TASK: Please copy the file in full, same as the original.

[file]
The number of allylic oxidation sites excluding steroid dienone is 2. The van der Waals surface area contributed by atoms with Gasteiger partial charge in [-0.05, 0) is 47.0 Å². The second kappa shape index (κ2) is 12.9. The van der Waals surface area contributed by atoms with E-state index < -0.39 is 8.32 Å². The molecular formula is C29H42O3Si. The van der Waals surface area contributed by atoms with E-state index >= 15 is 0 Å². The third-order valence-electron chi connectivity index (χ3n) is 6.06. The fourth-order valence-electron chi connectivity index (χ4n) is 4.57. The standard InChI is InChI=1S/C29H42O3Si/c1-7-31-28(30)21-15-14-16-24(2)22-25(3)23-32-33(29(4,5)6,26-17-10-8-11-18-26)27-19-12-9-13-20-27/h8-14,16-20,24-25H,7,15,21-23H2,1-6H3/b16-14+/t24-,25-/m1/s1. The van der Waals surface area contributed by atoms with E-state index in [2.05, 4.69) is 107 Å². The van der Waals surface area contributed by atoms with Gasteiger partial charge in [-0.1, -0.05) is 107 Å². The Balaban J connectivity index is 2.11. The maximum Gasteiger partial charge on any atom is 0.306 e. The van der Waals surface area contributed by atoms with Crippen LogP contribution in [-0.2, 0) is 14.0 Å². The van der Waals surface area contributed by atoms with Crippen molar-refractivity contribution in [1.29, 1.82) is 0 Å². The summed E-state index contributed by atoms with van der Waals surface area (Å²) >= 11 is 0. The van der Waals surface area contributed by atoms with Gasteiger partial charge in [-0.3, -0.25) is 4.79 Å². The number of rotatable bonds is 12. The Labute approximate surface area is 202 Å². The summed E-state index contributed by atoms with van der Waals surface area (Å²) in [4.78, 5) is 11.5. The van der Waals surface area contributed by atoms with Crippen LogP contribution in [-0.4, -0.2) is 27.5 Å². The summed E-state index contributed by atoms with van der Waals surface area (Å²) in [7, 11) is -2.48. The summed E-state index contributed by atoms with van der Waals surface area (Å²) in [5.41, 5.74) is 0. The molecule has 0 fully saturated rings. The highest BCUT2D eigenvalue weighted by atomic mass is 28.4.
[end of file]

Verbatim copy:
The number of allylic oxidation sites excluding steroid dienone is 2. The van der Waals surface area contributed by atoms with Gasteiger partial charge in [-0.05, 0) is 47.0 Å². The second kappa shape index (κ2) is 12.9. The van der Waals surface area contributed by atoms with E-state index < -0.39 is 8.32 Å². The molecular formula is C29H42O3Si. The van der Waals surface area contributed by atoms with E-state index >= 15 is 0 Å². The third-order valence-electron chi connectivity index (χ3n) is 6.06. The fourth-order valence-electron chi connectivity index (χ4n) is 4.57. The standard InChI is InChI=1S/C29H42O3Si/c1-7-31-28(30)21-15-14-16-24(2)22-25(3)23-32-33(29(4,5)6,26-17-10-8-11-18-26)27-19-12-9-13-20-27/h8-14,16-20,24-25H,7,15,21-23H2,1-6H3/b16-14+/t24-,25-/m1/s1. The van der Waals surface area contributed by atoms with E-state index in [2.05, 4.69) is 107 Å². The van der Waals surface area contributed by atoms with Gasteiger partial charge in [-0.1, -0.05) is 107 Å². The Balaban J connectivity index is 2.11. The maximum Gasteiger partial charge on any atom is 0.306 e. The van der Waals surface area contributed by atoms with Crippen LogP contribution in [-0.2, 0) is 14.0 Å². The van der Waals surface area contributed by atoms with Crippen molar-refractivity contribution in [1.29, 1.82) is 0 Å². The summed E-state index contributed by atoms with van der Waals surface area (Å²) >= 11 is 0. The van der Waals surface area contributed by atoms with Gasteiger partial charge in [-0.3, -0.25) is 4.79 Å². The number of rotatable bonds is 12. The Labute approximate surface area is 202 Å². The summed E-state index contributed by atoms with van der Waals surface area (Å²) in [4.78, 5) is 11.5. The van der Waals surface area contributed by atoms with Crippen LogP contribution in [-0.4, -0.2) is 27.5 Å². The summed E-state index contributed by atoms with van der Waals surface area (Å²) in [7, 11) is -2.48. The summed E-state index contributed by atoms with van der Waals surface area (Å²) in [5.41, 5.74) is 0. The molecule has 0 fully saturated rings. The highest BCUT2D eigenvalue weighted by atomic mass is 28.4.